Date: 01 February 2018
Lord O’Shaughnessy announced the winner of the 2017 NIHR i4i Mental Health Challenge Awards at the 2018 MQ Science Meeting 1 February 2018, and invited researchers to apply to the 2018 competition.
The winning project from the 2017 competition will enable state-of-the-art psychological therapy to be delivered via virtual reality (VR) in the NHS to benefit patients with psychosis. The ground-breaking project brings together a unique team of NHS trusts, universities, a mental health charity, the Royal College of Art, and a University of Oxford tech start-up.
Daniel Freeman, project lead from Oxford University’s Department of Psychiatry and NIHR Research Professor said:
“Virtual reality treatment can help patients transform their lives. When people put on our headsets, a virtual coach takes them into computer-generated simulations of the situations they find troubling.
“The coach guides the patient through these scenarios, helping them practise techniques to overcome their difficulties. Patients often find it easier to do this work in the virtual world – and they enjoy using our VR applications – but the beauty is that the benefits transfer to the real world.”
This new treatment is automated, thanks to the virtual coach that leads the therapy, and it uses inexpensive VR kit so has the potential for widespread use in the NHS.
Video credit: Oxford VR
The funding is the result of a winner-takes-all competition in which the NIHR challenged research teams across the nation to come up with innovative technological solutions to help people with mental health problems. Today the search for disruptive technologies in the mental health space continues with the launch of the 2018 competition.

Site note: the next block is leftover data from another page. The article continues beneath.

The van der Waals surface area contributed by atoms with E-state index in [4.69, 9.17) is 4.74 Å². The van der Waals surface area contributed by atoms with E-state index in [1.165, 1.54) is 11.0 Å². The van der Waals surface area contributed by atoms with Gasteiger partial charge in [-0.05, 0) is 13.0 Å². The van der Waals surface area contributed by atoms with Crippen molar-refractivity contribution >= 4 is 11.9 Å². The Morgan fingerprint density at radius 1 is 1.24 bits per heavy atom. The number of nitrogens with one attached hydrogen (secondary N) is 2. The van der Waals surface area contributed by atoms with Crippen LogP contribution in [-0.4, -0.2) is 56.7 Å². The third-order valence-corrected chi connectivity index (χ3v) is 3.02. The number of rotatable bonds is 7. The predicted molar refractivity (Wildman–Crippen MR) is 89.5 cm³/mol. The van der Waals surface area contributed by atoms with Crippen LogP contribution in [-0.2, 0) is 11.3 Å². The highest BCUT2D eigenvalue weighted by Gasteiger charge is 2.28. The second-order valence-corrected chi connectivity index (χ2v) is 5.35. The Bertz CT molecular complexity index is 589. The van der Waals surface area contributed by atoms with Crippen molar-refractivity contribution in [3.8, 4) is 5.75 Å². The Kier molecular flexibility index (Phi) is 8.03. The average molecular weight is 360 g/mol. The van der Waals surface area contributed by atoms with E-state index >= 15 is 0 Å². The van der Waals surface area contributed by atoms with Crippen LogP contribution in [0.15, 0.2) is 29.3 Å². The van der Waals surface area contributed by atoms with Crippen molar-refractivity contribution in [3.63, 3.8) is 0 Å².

Martin Hunt, NIHR i4i Programme Director said:
"I am delighted we have been able to attract and support such an ambitious, potentially transformational project, from a world class team.
"I hope that the 2018 competition attracts a similar calibre of applications to enable us to support the translation of more ground breaking technologies, for the benefit of people living with mental health conditions."
Health minister, Lord O’Shaughnessy said:
“I’d like to offer my congratulations to the winners of this award.
“We know that tackling the increasingly complex health challenges we face means harnessing the potential of new technology.
“Through the NIHR, we spend £1bn per year bringing great British innovations into the NHS for the benefit of patients.”
The Award is enabling a diverse team to be assembled, bringing together patients, psychologists, psychiatrists, nurses, designers, computer scientists, healthcare experts, statisticians, health economists. As well as the McPin Foundation, they are working with the Royal College of Art, who will contribute innovative, socially inclusive design; NIHR MindTech, who are specialists in the development and adoption of new digital technologies in mental health; the University of Oxford spinout company Oxford VR/Nowican, who will build the treatment and help plan for the long-term adoption of the technology; and several NHS mental health trusts, who will trial the treatment and its implementation.
Dr Jennifer Martin from NIHR MindTech MedTech Co-operative said:
“This is a fantastic opportunity to develop and evaluate a new treatment that has the potential to transform people’s lives, and we’re particularly excited about working in partnership with patients and NHS staff as part of this project.
“We believe that this collaborative approach will help us to develop a VR treatment that is enjoyable and easy to use, and that will be taken up across the NHS so that as many people as possible can benefit.”
For more information about the research, read the blog: ‘Virtual benefits for the real world’ from Professor Daniel Freeman.
If you’ve got an innovative technological idea with the potential to transform the lives of people with mental health find out more about the 2018 Challenge Award and how to apply.
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